This is the last Chicago Public Square Newscast for a while.
I'm Charlie Meyerson, and I created this thing.
As fun as it is, it takes a lot of time to produce and so we're going to take a summer break—partly to free more bandwidth for the main Chicago Public Square daily email and other new projects and partly to check that old saying about absence making the heart grow fonder.
If you'd like the newscast to return sooner rather than later, can convey your heart’s fondness rating via email to Newscast@ChicagoPublicSquare.com.
Regardless, you're always welcome at ChicagoPublicSquare.com, where you should definitely sign up to get news dispatches from the mothership daily—free. And follow Chicago Public Square on Facebook and Twitter for between-edition fixes.
For now: … on with the news.
Lots of gushing going on over Chance the Rapper's purchase of the dormant Chicagoist website from New York public radio station WNYC—a move he announced in a song called I might need security:
The first headline on a Vanity Fair report of the deal was "Chance the Rapper Saves Chicago Journalism." But the magazine's scaled back that enthusiasm, so it reads "Chance the Rapper Stands Up for Chicago Journalism." Even that may need tweaking, depending on what he does next. The rest of the song makes clear Chance is no fan of a lot of journalism: The refrain is a soulful and melodic repetition of the phrase "fuck you"—and the part where he announces his purchase of Chicagoist makes clear those he aims to run out of business include legacy journalism organizations like Crain's and the Sun-Times.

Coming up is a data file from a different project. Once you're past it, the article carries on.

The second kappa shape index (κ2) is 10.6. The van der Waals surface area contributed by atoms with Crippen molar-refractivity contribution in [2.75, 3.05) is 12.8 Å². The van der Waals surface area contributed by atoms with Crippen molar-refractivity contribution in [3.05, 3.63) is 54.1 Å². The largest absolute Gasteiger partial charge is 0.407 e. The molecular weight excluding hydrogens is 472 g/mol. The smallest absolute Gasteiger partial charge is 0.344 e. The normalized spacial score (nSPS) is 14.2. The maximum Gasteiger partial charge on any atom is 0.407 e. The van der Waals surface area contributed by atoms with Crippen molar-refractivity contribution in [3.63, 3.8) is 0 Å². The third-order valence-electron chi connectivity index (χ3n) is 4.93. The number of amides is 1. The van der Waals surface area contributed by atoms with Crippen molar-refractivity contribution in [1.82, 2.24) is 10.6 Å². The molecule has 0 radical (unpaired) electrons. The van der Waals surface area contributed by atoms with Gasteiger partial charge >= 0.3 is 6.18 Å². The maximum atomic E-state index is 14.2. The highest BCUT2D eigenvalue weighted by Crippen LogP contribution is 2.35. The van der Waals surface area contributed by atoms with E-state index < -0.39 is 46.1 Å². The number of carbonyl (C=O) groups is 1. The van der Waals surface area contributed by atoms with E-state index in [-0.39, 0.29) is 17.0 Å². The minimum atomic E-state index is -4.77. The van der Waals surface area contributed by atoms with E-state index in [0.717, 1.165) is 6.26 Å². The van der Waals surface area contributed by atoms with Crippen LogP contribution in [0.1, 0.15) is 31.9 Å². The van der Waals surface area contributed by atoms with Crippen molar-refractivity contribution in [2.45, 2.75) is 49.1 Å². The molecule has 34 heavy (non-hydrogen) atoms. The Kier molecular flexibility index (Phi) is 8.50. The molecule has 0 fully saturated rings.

And Mr. The Rapper hasn't always been a supporter of journalistic freedom: A 2017 article in Vulture explains Chance successfully pressed MTV News to remove a review critical of a Chance performance.
Add this to a list of things Facebook founder Mark Zuckerberg may have to answer for, at least from journalists. BuzzFeed News cites the company's internal documents and other sources as saying that, in the days after Donald Trump's election, Zuckerberg placed a secret, previously unreported call to the president-elect — congratulating Trump's team on its victory and a campaign that spent millions on Facebook ads. It says those documents also demonstrate that Facebook adapted Trump campaign methods to further refine the marketing model Facebook uses to assess its own advertising now.
And, hey, stay out of Lake Michigan for a while. The National Weather Service is warning people through the weekend of potentially deadly rip currents—the kind of water flow hidden beneath calm surface waters, but capable of pulling you under and drowning you.
Be safe out there.
I'm Charlie Meyerson. More news daily at ChicagoPublicSquare.com.